In August 2017, ADMCF started its court monitoring programme involving attending as many wildlife crime cases as possible in both Magistrates Court and the District Court (Post May 1st 2018), with the aim of developing case notes to inform understanding of how Hong Kong’s criminal justice system is in practice treating wildlife crime in its courts.
Following Hong Kong’s legislative amendment (May 1st 2018) whereby wildlife crime offences became indictable with a maximum 10year custodial sentence, court monitoring has enabled the tracking of the new penalty regime’s effectiveness and identification of its shortcomings. These data are being used as part of dialogue with the government regarding policy change and to press for appropriate deterrent sentencing.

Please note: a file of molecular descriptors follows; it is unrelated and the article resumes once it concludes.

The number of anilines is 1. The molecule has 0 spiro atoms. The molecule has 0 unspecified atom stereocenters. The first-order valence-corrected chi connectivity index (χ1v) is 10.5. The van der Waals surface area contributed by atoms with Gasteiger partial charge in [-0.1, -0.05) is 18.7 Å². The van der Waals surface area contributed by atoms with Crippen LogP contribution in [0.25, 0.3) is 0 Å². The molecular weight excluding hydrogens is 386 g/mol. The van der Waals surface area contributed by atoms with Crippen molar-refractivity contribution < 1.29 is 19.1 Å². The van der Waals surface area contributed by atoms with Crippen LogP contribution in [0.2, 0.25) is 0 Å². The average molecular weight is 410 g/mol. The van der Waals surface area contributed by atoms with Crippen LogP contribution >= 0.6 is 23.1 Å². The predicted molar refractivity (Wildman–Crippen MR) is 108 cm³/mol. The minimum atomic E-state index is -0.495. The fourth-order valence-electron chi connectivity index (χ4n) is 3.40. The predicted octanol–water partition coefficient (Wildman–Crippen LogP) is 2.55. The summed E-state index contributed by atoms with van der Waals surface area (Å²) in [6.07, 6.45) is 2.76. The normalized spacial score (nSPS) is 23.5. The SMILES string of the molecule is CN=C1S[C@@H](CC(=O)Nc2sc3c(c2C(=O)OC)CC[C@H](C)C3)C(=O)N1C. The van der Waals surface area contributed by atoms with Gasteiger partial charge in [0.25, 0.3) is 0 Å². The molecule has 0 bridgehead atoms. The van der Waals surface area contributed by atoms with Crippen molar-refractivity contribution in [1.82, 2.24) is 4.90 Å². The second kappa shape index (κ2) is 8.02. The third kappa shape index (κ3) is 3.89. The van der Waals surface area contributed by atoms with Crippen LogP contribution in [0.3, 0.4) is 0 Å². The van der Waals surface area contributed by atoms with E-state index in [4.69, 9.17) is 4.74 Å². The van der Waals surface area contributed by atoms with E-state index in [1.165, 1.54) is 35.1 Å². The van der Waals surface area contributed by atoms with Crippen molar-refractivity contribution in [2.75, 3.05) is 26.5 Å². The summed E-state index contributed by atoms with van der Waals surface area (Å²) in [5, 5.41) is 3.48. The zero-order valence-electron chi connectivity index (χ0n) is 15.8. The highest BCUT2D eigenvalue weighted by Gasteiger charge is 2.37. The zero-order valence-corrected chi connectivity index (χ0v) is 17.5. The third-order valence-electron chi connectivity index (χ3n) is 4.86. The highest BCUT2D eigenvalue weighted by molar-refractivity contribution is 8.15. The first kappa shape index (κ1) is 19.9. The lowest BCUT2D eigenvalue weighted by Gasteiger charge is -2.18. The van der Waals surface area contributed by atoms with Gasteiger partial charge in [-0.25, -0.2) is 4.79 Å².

Further the court monitoring provides important additional information on seizures for incorporation into the Wildlife Products Seizure database (WiPS), by capturing data and details that have not been released publicly by the Hong Kong Government.
Will Hong Kong Finally Recognise Wildlife Crime as Serious and Organised?
November 19, 2020
Sophie le Clue
On November 2nd, ADMCF in conjunction with the Hong Kong University Law faculty released a white paper that outlined the rationale and mechanisms for Hong Kong to make a step change and treat wildlife crime in the city as the ...
Global Initiative to End Wildlife Crime Suggests Amendments to Wildlife Trade Laws
September 7, 2020
We are amidst a pandemic and consequent global economic crisis that show just how vulnerable we have made ourselves by ignoring how we interact with wildlife and the natural world. Despite the risks inherent in wildlife trade, ...
Global, Hong Kong
Divided Interests in Wildlife Trade Should be United over Covid-19
June 18, 2020
Sophie le Clue
Hong Kong Customs and Excise Department (C&ED) have the unenviable job of policing the flow of goods into and out of one of the world’s biggest trading hubs – Hong Kong. The city is home to one of the busiest airports ...